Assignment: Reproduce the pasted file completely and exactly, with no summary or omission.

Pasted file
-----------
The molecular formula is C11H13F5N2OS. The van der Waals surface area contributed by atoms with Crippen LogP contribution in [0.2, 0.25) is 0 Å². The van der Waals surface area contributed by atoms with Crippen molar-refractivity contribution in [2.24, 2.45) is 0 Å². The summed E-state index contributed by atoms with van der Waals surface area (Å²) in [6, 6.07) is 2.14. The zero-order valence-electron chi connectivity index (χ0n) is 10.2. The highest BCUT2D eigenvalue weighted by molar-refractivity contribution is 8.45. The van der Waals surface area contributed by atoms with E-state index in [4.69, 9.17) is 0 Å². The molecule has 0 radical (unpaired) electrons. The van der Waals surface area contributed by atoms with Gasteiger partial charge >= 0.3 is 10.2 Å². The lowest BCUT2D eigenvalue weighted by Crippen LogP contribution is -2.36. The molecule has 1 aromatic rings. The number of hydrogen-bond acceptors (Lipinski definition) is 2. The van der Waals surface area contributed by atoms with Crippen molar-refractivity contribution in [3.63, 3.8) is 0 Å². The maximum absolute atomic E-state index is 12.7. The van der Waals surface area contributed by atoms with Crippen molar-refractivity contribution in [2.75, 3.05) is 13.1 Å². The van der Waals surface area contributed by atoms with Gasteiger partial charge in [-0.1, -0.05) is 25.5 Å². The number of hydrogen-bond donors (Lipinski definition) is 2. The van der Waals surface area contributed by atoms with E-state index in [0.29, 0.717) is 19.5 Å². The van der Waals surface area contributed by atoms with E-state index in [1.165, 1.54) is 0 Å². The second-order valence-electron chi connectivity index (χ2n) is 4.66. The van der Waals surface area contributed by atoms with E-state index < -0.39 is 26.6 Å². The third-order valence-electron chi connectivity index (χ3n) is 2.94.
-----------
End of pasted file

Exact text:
The molecular formula is C11H13F5N2OS. The van der Waals surface area contributed by atoms with Crippen LogP contribution in [0.2, 0.25) is 0 Å². The van der Waals surface area contributed by atoms with Crippen molar-refractivity contribution in [2.24, 2.45) is 0 Å². The summed E-state index contributed by atoms with van der Waals surface area (Å²) in [6, 6.07) is 2.14. The zero-order valence-electron chi connectivity index (χ0n) is 10.2. The highest BCUT2D eigenvalue weighted by molar-refractivity contribution is 8.45. The van der Waals surface area contributed by atoms with E-state index in [4.69, 9.17) is 0 Å². The molecule has 0 radical (unpaired) electrons. The van der Waals surface area contributed by atoms with Gasteiger partial charge >= 0.3 is 10.2 Å². The lowest BCUT2D eigenvalue weighted by Crippen LogP contribution is -2.36. The molecule has 1 aromatic rings. The number of hydrogen-bond acceptors (Lipinski definition) is 2. The van der Waals surface area contributed by atoms with Crippen molar-refractivity contribution in [3.63, 3.8) is 0 Å². The maximum absolute atomic E-state index is 12.7. The van der Waals surface area contributed by atoms with Crippen molar-refractivity contribution in [2.75, 3.05) is 13.1 Å². The van der Waals surface area contributed by atoms with Gasteiger partial charge in [-0.1, -0.05) is 25.5 Å². The number of hydrogen-bond donors (Lipinski definition) is 2. The van der Waals surface area contributed by atoms with E-state index in [0.29, 0.717) is 19.5 Å². The van der Waals surface area contributed by atoms with E-state index in [1.165, 1.54) is 0 Å². The second-order valence-electron chi connectivity index (χ2n) is 4.66. The van der Waals surface area contributed by atoms with E-state index < -0.39 is 26.6 Å². The third-order valence-electron chi connectivity index (χ3n) is 2.94.